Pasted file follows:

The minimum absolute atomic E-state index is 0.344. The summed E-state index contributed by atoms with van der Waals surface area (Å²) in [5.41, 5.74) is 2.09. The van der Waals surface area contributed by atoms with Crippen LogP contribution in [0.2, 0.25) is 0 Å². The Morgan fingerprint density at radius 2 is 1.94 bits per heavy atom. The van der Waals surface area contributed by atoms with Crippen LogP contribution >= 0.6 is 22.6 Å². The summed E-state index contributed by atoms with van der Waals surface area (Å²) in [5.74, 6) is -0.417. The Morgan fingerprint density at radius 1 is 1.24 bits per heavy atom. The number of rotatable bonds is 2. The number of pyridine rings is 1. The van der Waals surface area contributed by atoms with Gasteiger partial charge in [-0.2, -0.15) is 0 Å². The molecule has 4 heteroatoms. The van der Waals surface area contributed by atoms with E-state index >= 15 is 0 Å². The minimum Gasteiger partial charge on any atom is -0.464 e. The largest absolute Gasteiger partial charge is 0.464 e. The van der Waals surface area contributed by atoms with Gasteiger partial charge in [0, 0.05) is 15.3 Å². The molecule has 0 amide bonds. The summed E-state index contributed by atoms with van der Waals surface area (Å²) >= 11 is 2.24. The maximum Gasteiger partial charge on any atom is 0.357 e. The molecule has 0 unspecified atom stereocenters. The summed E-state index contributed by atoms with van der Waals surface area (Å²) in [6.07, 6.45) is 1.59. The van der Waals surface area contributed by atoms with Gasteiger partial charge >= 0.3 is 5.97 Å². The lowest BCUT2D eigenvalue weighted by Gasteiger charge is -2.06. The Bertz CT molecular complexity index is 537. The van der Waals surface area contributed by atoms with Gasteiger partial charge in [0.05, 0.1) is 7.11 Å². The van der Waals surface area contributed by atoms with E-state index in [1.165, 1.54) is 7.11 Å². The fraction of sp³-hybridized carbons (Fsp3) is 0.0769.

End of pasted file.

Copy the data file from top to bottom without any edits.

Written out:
The minimum absolute atomic E-state index is 0.344. The summed E-state index contributed by atoms with van der Waals surface area (Å²) in [5.41, 5.74) is 2.09. The van der Waals surface area contributed by atoms with Crippen LogP contribution in [0.2, 0.25) is 0 Å². The Morgan fingerprint density at radius 2 is 1.94 bits per heavy atom. The van der Waals surface area contributed by atoms with Crippen LogP contribution >= 0.6 is 22.6 Å². The summed E-state index contributed by atoms with van der Waals surface area (Å²) in [5.74, 6) is -0.417. The Morgan fingerprint density at radius 1 is 1.24 bits per heavy atom. The number of rotatable bonds is 2. The number of pyridine rings is 1. The van der Waals surface area contributed by atoms with Gasteiger partial charge in [-0.2, -0.15) is 0 Å². The molecule has 4 heteroatoms. The van der Waals surface area contributed by atoms with E-state index >= 15 is 0 Å². The minimum Gasteiger partial charge on any atom is -0.464 e. The largest absolute Gasteiger partial charge is 0.464 e. The van der Waals surface area contributed by atoms with Gasteiger partial charge in [0, 0.05) is 15.3 Å². The molecule has 0 amide bonds. The summed E-state index contributed by atoms with van der Waals surface area (Å²) >= 11 is 2.24. The maximum Gasteiger partial charge on any atom is 0.357 e. The molecule has 0 unspecified atom stereocenters. The summed E-state index contributed by atoms with van der Waals surface area (Å²) in [6.07, 6.45) is 1.59. The van der Waals surface area contributed by atoms with Gasteiger partial charge >= 0.3 is 5.97 Å². The lowest BCUT2D eigenvalue weighted by Gasteiger charge is -2.06. The Bertz CT molecular complexity index is 537. The van der Waals surface area contributed by atoms with Gasteiger partial charge in [0.05, 0.1) is 7.11 Å². The van der Waals surface area contributed by atoms with E-state index in [1.165, 1.54) is 7.11 Å². The fraction of sp³-hybridized carbons (Fsp3) is 0.0769.